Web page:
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Case Reports in Medicine
Volume 2017 (2017), Article ID 7317289, 6 pages
https://doi.org/10.1155/2017/7317289
Case Report

Occipitocervical Hemolymphangioma in an Adult with Neck Pain and Stiffness: Case Report and Literature Review

1Department of Orthopedics, Gaoyou People’s Hospital Affiliated to Soochow University, Yangzhou, Jiangsu 225600, China
2Department of Spinal Surgery, General Hospital of Armed Police Force, Beijing 100039, China

Correspondence should be addressed to Baogan Peng; moc.361@nagoabgnep

Received 1 September 2017; Accepted 18 October 2017; Published 7 December 2017

Academic Editor: Mark E. Shaffrey

Copyright © 2017 Yongchao Li et al. This is an open access article distributed under the Creative Commons Attribution License, which permits unrestricted use, distribution, and reproduction in any medium, provided the original work is properly cited.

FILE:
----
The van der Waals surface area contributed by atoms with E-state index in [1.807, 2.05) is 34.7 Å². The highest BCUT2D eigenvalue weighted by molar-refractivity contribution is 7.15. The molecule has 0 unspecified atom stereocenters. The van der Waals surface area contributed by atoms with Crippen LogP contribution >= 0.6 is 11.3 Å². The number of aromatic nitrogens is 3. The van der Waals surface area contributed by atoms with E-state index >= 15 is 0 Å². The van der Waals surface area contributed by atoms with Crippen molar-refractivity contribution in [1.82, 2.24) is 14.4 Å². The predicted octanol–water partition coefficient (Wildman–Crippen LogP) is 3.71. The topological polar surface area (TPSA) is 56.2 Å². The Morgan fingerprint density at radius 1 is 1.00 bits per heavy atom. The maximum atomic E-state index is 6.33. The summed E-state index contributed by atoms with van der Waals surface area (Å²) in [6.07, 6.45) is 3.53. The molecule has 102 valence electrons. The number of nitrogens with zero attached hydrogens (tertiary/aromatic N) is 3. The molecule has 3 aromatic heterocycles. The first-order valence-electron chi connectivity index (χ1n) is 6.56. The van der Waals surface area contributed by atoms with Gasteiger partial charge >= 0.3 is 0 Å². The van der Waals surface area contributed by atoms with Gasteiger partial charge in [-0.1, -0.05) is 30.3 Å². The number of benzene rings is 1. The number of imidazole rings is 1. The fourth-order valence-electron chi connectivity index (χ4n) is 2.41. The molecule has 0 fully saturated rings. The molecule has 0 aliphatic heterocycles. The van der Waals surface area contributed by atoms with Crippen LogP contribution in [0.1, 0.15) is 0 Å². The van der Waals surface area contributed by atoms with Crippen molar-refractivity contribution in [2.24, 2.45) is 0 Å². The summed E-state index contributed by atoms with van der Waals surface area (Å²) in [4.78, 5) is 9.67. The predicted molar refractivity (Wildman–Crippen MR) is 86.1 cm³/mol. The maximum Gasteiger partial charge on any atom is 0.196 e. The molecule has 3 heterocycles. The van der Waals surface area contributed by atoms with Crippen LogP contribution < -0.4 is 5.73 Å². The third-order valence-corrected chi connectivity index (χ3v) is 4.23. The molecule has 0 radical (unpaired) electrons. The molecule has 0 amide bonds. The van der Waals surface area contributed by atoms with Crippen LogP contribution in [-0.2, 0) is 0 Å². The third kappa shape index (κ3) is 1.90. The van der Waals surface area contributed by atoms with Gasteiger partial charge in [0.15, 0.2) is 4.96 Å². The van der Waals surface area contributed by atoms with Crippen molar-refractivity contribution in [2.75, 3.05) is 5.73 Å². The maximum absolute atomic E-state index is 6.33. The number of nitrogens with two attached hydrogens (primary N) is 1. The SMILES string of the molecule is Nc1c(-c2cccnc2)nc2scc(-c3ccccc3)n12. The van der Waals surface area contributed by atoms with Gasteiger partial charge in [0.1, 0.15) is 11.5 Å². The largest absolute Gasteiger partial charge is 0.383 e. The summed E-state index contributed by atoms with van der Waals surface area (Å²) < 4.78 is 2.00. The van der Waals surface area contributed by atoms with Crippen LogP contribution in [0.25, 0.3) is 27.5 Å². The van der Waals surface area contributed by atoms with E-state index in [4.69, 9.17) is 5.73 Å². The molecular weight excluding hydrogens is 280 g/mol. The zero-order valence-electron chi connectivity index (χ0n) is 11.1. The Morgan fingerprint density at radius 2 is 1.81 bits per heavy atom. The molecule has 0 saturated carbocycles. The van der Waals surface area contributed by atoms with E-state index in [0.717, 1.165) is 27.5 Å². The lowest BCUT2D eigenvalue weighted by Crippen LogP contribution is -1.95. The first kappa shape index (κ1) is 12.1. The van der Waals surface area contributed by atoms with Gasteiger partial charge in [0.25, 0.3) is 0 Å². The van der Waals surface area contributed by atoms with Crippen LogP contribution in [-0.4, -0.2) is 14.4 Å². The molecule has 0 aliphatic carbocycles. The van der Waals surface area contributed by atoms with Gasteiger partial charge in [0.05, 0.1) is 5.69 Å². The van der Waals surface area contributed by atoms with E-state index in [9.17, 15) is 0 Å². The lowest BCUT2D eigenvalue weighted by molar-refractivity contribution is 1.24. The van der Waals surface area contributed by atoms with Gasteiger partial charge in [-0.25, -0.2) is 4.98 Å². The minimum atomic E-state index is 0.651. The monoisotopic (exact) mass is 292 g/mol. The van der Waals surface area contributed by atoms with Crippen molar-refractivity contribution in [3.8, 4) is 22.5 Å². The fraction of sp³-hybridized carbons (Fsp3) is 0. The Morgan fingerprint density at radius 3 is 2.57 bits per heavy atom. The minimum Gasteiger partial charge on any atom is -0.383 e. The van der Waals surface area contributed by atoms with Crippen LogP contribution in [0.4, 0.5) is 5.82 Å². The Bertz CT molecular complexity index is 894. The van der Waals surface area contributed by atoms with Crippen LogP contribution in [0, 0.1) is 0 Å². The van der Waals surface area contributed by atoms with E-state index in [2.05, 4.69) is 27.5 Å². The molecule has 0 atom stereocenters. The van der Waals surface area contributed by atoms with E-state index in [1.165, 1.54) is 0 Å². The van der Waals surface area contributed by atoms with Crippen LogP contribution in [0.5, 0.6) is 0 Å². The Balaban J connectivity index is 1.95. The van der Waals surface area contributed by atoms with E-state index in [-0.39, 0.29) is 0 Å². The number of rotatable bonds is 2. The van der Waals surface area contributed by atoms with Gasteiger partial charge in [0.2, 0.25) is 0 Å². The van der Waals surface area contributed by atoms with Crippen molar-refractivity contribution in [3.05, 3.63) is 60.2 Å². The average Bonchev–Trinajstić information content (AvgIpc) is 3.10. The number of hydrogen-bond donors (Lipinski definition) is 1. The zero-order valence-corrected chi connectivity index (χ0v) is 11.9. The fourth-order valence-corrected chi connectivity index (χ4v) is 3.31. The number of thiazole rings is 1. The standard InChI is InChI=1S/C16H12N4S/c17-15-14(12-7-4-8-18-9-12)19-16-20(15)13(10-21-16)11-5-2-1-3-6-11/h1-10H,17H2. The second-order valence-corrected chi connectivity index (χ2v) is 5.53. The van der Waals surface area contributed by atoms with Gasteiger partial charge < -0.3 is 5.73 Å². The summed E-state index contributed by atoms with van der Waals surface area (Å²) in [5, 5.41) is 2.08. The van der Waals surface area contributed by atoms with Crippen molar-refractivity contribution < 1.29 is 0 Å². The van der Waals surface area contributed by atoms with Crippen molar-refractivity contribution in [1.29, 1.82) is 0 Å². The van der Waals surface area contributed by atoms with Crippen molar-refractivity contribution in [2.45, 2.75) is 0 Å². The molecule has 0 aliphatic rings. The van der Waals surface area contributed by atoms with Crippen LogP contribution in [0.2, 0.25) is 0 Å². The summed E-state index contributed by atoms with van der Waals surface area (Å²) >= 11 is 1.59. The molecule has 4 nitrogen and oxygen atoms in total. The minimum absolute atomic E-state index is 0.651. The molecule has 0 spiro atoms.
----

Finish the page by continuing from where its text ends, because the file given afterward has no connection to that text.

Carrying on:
Abstract

Introduction. Hemolymphangioma is an extremely rare malformation of the lymphatic and blood vessels. A limited number of hemolymphangioma cases occurring in the pancreas, extremities, spleen, and other organs have been reported until September 2017. To the best of our knowledge, no cases of hemolymphangioma in the occipitocervical region have been reported in the literature. Case Presentation. We reported the case of a 23-year-old male patient with an occipitocervical lesion presenting atypically as neck pain and stiffness over a period of five months. Although hemolymphangioma has historically demonstrated a female predilection (2.25 : 1 female to male) and presentation in the third to fourth decades of life, this case is an atypical manifestation occurring in a young male patient. The clinical characteristics and management choices of this uncommon case of hemolymphangioma in the occipitocervical region are discussed, and a review based on the available literature is also presented. Conclusion. Hemolymphangioma of the occipitocervical region is an uncommon presentation of a rare lesion. Although rare, hemolymphangioma should be considered a differential diagnosis for masses occurring in the occipitocervical region. Complete surgical resection is the treatment of choice and affords a good prognosis.